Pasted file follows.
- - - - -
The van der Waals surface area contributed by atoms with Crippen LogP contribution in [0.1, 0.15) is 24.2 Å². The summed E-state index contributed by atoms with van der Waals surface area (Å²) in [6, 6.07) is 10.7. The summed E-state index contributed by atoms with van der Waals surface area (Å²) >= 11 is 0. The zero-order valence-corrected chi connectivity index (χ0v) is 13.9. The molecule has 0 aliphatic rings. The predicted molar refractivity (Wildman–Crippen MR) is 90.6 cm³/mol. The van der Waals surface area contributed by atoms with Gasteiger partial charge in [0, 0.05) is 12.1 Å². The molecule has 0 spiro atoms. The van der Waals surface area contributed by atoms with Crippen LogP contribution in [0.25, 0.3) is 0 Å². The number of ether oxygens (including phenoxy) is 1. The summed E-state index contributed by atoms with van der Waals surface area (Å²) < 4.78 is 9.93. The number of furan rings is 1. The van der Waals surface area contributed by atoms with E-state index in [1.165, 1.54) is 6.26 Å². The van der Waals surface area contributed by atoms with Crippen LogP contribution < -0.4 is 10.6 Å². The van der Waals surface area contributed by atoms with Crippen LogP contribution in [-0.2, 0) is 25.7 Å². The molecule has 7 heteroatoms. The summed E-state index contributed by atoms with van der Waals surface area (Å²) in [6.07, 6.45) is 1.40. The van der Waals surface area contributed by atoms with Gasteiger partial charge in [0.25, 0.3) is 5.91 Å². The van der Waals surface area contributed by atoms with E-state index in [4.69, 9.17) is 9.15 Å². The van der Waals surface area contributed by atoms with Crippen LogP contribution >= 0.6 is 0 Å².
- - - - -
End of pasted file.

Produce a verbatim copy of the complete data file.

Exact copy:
The van der Waals surface area contributed by atoms with Crippen LogP contribution in [0.1, 0.15) is 24.2 Å². The summed E-state index contributed by atoms with van der Waals surface area (Å²) in [6, 6.07) is 10.7. The summed E-state index contributed by atoms with van der Waals surface area (Å²) >= 11 is 0. The zero-order valence-corrected chi connectivity index (χ0v) is 13.9. The molecule has 0 aliphatic rings. The predicted molar refractivity (Wildman–Crippen MR) is 90.6 cm³/mol. The van der Waals surface area contributed by atoms with Gasteiger partial charge in [0, 0.05) is 12.1 Å². The molecule has 0 spiro atoms. The van der Waals surface area contributed by atoms with Crippen LogP contribution in [0.25, 0.3) is 0 Å². The number of ether oxygens (including phenoxy) is 1. The summed E-state index contributed by atoms with van der Waals surface area (Å²) < 4.78 is 9.93. The number of furan rings is 1. The van der Waals surface area contributed by atoms with E-state index in [1.165, 1.54) is 6.26 Å². The van der Waals surface area contributed by atoms with Crippen LogP contribution < -0.4 is 10.6 Å². The van der Waals surface area contributed by atoms with Crippen LogP contribution in [-0.2, 0) is 25.7 Å². The molecule has 7 heteroatoms. The summed E-state index contributed by atoms with van der Waals surface area (Å²) in [6.07, 6.45) is 1.40. The van der Waals surface area contributed by atoms with Gasteiger partial charge in [0.25, 0.3) is 5.91 Å². The van der Waals surface area contributed by atoms with E-state index in [4.69, 9.17) is 9.15 Å². The van der Waals surface area contributed by atoms with Crippen LogP contribution >= 0.6 is 0 Å².